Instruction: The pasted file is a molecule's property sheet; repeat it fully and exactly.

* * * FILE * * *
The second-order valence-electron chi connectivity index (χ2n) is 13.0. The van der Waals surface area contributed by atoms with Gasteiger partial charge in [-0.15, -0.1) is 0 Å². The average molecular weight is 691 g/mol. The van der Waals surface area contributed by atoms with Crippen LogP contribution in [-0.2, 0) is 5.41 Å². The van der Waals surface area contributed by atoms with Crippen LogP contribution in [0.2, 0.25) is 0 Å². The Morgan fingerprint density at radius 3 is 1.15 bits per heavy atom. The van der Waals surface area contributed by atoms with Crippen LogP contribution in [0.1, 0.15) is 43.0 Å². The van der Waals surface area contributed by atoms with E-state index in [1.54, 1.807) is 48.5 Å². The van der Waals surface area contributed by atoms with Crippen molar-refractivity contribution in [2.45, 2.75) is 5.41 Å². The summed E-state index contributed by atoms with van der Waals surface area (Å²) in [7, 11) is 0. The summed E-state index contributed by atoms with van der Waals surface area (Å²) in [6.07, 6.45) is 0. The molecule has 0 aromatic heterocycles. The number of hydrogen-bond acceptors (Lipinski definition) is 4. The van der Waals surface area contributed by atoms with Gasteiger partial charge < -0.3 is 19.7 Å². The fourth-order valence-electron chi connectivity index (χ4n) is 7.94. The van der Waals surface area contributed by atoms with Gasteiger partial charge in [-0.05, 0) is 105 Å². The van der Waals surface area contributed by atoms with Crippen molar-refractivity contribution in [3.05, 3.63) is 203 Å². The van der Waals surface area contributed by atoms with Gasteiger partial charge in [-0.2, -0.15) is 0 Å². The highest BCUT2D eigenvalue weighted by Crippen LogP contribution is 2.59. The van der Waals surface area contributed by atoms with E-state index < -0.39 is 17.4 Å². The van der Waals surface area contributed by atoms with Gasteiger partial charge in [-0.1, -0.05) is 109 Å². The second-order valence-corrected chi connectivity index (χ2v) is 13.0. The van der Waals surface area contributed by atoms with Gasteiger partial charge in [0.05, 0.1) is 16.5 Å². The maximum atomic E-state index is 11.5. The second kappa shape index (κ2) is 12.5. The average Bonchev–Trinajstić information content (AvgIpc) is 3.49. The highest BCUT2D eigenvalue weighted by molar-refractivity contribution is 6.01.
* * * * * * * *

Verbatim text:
The second-order valence-electron chi connectivity index (χ2n) is 13.0. The van der Waals surface area contributed by atoms with Gasteiger partial charge in [-0.15, -0.1) is 0 Å². The average molecular weight is 691 g/mol. The van der Waals surface area contributed by atoms with Crippen LogP contribution in [-0.2, 0) is 5.41 Å². The van der Waals surface area contributed by atoms with Crippen LogP contribution in [0.2, 0.25) is 0 Å². The Morgan fingerprint density at radius 3 is 1.15 bits per heavy atom. The van der Waals surface area contributed by atoms with Crippen LogP contribution in [0.1, 0.15) is 43.0 Å². The van der Waals surface area contributed by atoms with E-state index in [1.54, 1.807) is 48.5 Å². The van der Waals surface area contributed by atoms with Crippen molar-refractivity contribution in [2.45, 2.75) is 5.41 Å². The summed E-state index contributed by atoms with van der Waals surface area (Å²) in [7, 11) is 0. The summed E-state index contributed by atoms with van der Waals surface area (Å²) in [6.07, 6.45) is 0. The molecule has 0 aromatic heterocycles. The number of hydrogen-bond acceptors (Lipinski definition) is 4. The van der Waals surface area contributed by atoms with Gasteiger partial charge < -0.3 is 19.7 Å². The fourth-order valence-electron chi connectivity index (χ4n) is 7.94. The van der Waals surface area contributed by atoms with Gasteiger partial charge in [-0.05, 0) is 105 Å². The van der Waals surface area contributed by atoms with Crippen molar-refractivity contribution in [3.05, 3.63) is 203 Å². The van der Waals surface area contributed by atoms with Gasteiger partial charge in [-0.2, -0.15) is 0 Å². The highest BCUT2D eigenvalue weighted by Crippen LogP contribution is 2.59. The van der Waals surface area contributed by atoms with E-state index < -0.39 is 17.4 Å². The van der Waals surface area contributed by atoms with Gasteiger partial charge in [-0.1, -0.05) is 109 Å². The second-order valence-corrected chi connectivity index (χ2v) is 13.0. The van der Waals surface area contributed by atoms with Gasteiger partial charge in [0.05, 0.1) is 16.5 Å². The maximum atomic E-state index is 11.5. The second kappa shape index (κ2) is 12.5. The average Bonchev–Trinajstić information content (AvgIpc) is 3.49. The highest BCUT2D eigenvalue weighted by molar-refractivity contribution is 6.01.